William, as ever the practical, pragmatic humanist, had accepted that something entirely outside his experience was happening around him tonight, and he knew that it would take some time to understand what had just happened and what it might mean for his family; but Mrs. Morrow’s mind wasn’t up to such acceptance. What had happened was an assault on her reason, possibly her faith, certainly her everyday experience. William would talk with her as soon as the right opportunity presented itself. He was always able to soothe Mrs. Morrow when she became upset.   

“Yes, I really am sorry.” Eric looked genuinely sorry. “You’re right. I was hoping for a long quiet chat with you and Catherine before Bess gets up in the morning. This involves her too.” Eric looked frustrated with himself. “I just buggered it up; I forgot. I’ve been very busy lately.”

“What’s Bess got to do with whatever this is?”

“Just about everything.”

William was internally adjusting to the events of the last few minutes. There was no rational explanation for what Eric had just done, so it was either a kind of mass delusion, or it had happened and it was real; but as yet simply unexplained. 

“Eric, I’ve gotten used to the Trust and its funny ways and I’ve always thought, in the back of my mind you understand, that the work of the Trust and my part in it is of a larger scale than I’ve ever been able to accurately gauge. I won’t pretend to understand that scale, or the true nature of the work that you and the others do, and I’ve always been so very grateful for the welcome the Trust gave me and the support it has shown for my work, but what has happened here tonight requires detailed explanation. I’ve got all night, and you appear to have “time” by the neck.” 

“So do you William, so do you. You just don’t know it.”

“I’m in no position to debate that point so why don’t you just tell me what you mean.”

A short while later Catherine, having calmed and then helped Mrs. Morrow to bed; leaving a generous measure of brandy in a glass on the bedside table; rejoined William and Eric in the lounge room with the bottle of Hennessy and three balloons.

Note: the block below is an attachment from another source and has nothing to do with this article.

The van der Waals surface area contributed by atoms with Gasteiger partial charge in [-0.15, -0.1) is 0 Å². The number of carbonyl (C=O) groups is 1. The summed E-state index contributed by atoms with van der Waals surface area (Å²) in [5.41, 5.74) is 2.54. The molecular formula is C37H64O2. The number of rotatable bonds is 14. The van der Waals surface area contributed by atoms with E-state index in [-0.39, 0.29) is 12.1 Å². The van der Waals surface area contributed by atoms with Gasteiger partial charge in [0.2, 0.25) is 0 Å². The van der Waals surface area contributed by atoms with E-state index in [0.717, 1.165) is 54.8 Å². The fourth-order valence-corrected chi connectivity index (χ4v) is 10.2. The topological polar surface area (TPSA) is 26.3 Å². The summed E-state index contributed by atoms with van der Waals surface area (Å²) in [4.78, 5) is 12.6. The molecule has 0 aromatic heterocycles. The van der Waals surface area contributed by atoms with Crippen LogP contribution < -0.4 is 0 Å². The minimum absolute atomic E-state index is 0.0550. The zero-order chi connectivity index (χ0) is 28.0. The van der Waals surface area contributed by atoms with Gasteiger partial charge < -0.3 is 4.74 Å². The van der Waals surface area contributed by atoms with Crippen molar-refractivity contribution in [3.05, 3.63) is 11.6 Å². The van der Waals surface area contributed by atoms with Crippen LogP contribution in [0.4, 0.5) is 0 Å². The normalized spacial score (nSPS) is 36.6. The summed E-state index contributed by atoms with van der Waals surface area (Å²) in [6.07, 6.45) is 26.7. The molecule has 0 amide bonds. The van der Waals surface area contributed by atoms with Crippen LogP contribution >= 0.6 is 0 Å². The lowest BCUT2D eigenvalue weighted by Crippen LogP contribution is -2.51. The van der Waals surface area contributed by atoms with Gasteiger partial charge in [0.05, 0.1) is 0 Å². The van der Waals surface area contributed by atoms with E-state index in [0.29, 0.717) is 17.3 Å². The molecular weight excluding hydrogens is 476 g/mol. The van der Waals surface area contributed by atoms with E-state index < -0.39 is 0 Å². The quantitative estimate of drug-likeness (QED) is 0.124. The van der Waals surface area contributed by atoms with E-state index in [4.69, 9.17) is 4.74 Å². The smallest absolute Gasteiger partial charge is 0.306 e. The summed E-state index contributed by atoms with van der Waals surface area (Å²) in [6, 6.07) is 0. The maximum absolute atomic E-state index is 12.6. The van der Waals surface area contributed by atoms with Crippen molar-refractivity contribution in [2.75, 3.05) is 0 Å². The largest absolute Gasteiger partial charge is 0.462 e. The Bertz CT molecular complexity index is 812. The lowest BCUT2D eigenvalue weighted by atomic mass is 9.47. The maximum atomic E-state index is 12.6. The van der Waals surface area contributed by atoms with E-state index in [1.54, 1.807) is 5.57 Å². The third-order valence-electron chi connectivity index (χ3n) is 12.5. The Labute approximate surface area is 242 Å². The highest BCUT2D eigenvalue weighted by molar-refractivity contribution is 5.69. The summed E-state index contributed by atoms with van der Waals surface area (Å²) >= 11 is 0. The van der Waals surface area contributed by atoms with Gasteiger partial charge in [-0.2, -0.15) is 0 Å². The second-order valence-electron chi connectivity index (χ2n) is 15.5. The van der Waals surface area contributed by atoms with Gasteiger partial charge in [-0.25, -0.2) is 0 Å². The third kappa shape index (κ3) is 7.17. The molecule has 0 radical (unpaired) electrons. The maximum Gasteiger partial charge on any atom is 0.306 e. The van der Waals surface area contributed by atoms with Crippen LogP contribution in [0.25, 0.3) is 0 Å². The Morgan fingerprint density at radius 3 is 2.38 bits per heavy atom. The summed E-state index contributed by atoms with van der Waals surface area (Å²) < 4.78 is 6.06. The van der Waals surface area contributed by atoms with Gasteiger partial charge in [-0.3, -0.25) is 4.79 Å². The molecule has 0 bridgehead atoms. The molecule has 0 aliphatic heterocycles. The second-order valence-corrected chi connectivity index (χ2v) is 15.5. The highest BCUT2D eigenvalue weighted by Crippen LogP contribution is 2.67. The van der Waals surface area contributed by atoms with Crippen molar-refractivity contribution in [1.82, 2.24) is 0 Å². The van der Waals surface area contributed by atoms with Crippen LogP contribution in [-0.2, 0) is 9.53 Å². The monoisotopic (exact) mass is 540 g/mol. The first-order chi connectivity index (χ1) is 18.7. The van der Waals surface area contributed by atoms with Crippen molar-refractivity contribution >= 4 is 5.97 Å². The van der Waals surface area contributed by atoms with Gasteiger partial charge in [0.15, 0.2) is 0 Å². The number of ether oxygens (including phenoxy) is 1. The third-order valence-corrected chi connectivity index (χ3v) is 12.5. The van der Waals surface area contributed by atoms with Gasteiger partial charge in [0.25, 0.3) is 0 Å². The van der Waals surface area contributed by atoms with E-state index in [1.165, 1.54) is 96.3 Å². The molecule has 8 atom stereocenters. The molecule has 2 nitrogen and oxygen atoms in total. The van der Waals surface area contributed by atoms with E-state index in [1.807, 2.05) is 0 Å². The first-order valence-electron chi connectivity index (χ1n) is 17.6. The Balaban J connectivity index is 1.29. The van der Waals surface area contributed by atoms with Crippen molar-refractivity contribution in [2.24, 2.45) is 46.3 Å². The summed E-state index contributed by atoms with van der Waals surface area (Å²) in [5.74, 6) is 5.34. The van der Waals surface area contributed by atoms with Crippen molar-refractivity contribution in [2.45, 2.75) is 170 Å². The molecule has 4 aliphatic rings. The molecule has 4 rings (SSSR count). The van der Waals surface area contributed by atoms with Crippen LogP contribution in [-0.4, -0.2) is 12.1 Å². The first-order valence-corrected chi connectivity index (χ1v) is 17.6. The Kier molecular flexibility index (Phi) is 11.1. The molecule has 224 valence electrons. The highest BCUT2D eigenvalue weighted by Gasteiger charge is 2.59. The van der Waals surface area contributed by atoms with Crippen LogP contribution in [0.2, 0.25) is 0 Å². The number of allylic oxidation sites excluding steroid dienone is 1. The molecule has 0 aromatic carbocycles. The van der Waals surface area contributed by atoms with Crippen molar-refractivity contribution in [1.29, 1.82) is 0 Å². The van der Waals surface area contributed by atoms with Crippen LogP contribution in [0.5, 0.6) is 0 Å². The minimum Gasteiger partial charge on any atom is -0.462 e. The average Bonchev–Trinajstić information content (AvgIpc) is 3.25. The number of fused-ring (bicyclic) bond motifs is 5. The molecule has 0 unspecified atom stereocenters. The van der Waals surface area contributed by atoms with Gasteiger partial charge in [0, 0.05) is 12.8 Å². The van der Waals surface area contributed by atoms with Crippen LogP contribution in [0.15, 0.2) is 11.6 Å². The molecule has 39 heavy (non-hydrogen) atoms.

The men were deep in discussion and seemed almost to be using a different language but Catherine, hearing a few key words, understood that they must be talking about folded space. It was William’s speciality and Eric had been his supervisor and mentor, so there was nothing unusual in their discussion, except the look on William’s face as Eric threw numbers and algorithms around with a kind of hurried urgency. Catherine could see that William was hanging on to every word as though his life depended on it, which incidentally, it did.

Catherine dragged a chair over to join the men and poured the brandy. William and Eric brought their discussion to a temporary close and gratefully accepted the proffered balloons of warming liquor, but Catherine could see that William was deeply distracted.

“You two look like a couple of conspirators. What have you said to William to so distract him?”

Eric offered a gesture suggesting that William might like to field that one.

William, rolling the balloon between his hands, warming the brandy and inhaling the vapours, looked at his wife over the rim of the glass. She could feel his anxiety as William looked directly at her; obviously trying to choose the right words to explain the inexplicable. As usual, William cut straight through to the heart of the matter. 

“Leaving aside Eric’s startling performance for the moment;” William said; his face looking as if he was trying to wrestle an answer into submission;  “apparently we’re meta-humans,” William said flatly, “both of us; though in different ways; and apparently our daughter is even more “meta” that us.” William stopped at that point to gauge Catherine’s reaction.

She looked at Eric with simple disbelief. “What is this nonsense Eric?”

“All too true I’m afraid.” Eric took a slow sip of the brandy.

“What does he mean darling; and what’s this about Bess too?”

“Eric, you’d better handle this. I’m not sure I’ve understood you well enough to convey even the smallest bit of the important meaning in what you’ve just told me.” 

Eric tightened his lips and nodded.

“Catherine, I see you’ve hung a new picture.”

At this both William and Catherine burst out, “Oh, for God’s sake, Eric…” but Eric put his hands up. “Bear with me,” He looked at Catherine more closely. “The picture Catherine; its one of yours, isn’t it? What do you call it?”

Catherine face became a mask of caution. She looked at the painting and then at William and finally at Eric, her face slowly freezing to a quiet stillness. Her reply, “The Fiery Furnace”, was a little anxious.